There was some sadness, too. At that reunion I learned that Don had died. His ex-wife, also a classmate, told me. To her, it was old news, but I was shaken by it. My first date was with Don, Ann and Don’s best friend, Charlie, when we were 14. The four of us took three buses to see a matinee showing of the movie “West Side Story.” Soon after, Don bought me an inexpensive ring with my birthstone, a gift that upset my mother. “It’s just a ring,” I said, trying to calm her. I have it still. 

Another classmate named Don will be at the reunion. I remember many great things about him, but especially that from time to time we would take off across a crowded room in a spontaneous polka. Those were the days! I also will see Tina, another dear friend I have kept in touch with over the years.

Other classmates come to mind, people who have not been located by the reunion committee. Some were quirky in high school, and seemed headed for interesting lives. I am sorry I won’t see them at the party, but maybe their lives are so interesting that they choose not to be in touch.

Though I had good friends, I didn’t much like high school. My family moved from the city to the suburbs when I was in sixth grade, so I was always an outsider, on the fringe among the kids who had been together since kindergarten. That feeling is difficult to forget, especially when you also are misidentified in your yearbook. (Bob, a classmate who since has died, wrote on the photo to make me feel better.) Also, at graduation the principal mispronounced my name.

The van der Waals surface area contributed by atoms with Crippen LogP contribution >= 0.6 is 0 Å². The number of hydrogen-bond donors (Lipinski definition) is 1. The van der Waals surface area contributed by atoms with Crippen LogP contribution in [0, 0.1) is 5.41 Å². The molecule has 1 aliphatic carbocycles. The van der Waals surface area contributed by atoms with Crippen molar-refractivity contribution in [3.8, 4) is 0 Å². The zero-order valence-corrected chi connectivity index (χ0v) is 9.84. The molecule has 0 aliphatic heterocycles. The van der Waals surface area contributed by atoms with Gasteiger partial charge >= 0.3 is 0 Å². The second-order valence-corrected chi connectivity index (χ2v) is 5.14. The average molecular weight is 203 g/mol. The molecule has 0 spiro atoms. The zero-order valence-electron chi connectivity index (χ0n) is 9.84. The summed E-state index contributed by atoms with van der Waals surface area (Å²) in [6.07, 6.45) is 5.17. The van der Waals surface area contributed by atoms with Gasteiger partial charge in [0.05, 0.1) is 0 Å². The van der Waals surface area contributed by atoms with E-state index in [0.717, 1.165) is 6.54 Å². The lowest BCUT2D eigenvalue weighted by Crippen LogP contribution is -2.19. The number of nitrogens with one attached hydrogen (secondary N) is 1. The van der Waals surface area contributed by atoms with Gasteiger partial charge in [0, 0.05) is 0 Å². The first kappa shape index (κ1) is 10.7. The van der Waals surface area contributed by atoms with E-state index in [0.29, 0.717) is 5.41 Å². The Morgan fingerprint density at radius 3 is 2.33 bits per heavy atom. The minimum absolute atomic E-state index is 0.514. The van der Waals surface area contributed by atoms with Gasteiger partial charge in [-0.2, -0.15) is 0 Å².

Writing to the rescue

Journalism saved me. In ninth grade, I was on the junior high school newspaper staff. The student editor (Alan -- he'll be at the reunion) may recall that was the year I decided to be a reporter when I grew up. Later, I was on staff of the high school paper. My senior year, I also wrote for a neighborhood weekly paper and for a teen page in the St. Louis Globe Democrat, one of the city’s two daily newspapers at the time.

One day, a story I wrote was published on the front page of the Globe Democrat for all of metropolitan St. Louis to see. A CBS news team had come to my high school to film “16 in Webster Groves,” a documentary about teens in an upper-class suburb. When the show aired, I wrote for the Globe about the students’ reactions. 

For decades, the documentary was shown in sociology classes at universities across the country, and people in Webster Groves still debate to what degree the film misrepresented the students. I quit talking about the show years ago. At the time “16 in Webster Groves” aired, I was 17 in Shrewsbury (a working-class suburb in the Webster Groves School District) and I was busy looking ahead, excited about getting ready to leave for college. Maybe the subject will come up at the 50th reunion. Maybe not.